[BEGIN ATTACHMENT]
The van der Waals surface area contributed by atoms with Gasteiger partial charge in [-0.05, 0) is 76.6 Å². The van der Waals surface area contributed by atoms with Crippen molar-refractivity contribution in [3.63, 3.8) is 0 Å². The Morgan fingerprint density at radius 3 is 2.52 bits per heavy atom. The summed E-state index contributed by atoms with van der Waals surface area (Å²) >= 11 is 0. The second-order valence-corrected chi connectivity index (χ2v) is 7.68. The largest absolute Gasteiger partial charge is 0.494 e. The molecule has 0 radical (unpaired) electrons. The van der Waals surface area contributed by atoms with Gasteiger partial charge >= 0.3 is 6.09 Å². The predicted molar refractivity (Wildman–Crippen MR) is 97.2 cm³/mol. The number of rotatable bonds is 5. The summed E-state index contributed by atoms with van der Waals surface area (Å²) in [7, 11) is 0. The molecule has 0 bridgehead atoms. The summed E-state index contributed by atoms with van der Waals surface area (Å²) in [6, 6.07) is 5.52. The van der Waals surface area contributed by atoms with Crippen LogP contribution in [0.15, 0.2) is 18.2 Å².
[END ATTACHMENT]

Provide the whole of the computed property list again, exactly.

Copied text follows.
The van der Waals surface area contributed by atoms with Gasteiger partial charge in [-0.05, 0) is 76.6 Å². The van der Waals surface area contributed by atoms with Crippen molar-refractivity contribution in [3.63, 3.8) is 0 Å². The Morgan fingerprint density at radius 3 is 2.52 bits per heavy atom. The summed E-state index contributed by atoms with van der Waals surface area (Å²) >= 11 is 0. The second-order valence-corrected chi connectivity index (χ2v) is 7.68. The largest absolute Gasteiger partial charge is 0.494 e. The molecule has 0 radical (unpaired) electrons. The van der Waals surface area contributed by atoms with Gasteiger partial charge >= 0.3 is 6.09 Å². The predicted molar refractivity (Wildman–Crippen MR) is 97.2 cm³/mol. The number of rotatable bonds is 5. The summed E-state index contributed by atoms with van der Waals surface area (Å²) in [7, 11) is 0. The molecule has 0 bridgehead atoms. The summed E-state index contributed by atoms with van der Waals surface area (Å²) in [6, 6.07) is 5.52. The van der Waals surface area contributed by atoms with Crippen LogP contribution in [0.15, 0.2) is 18.2 Å².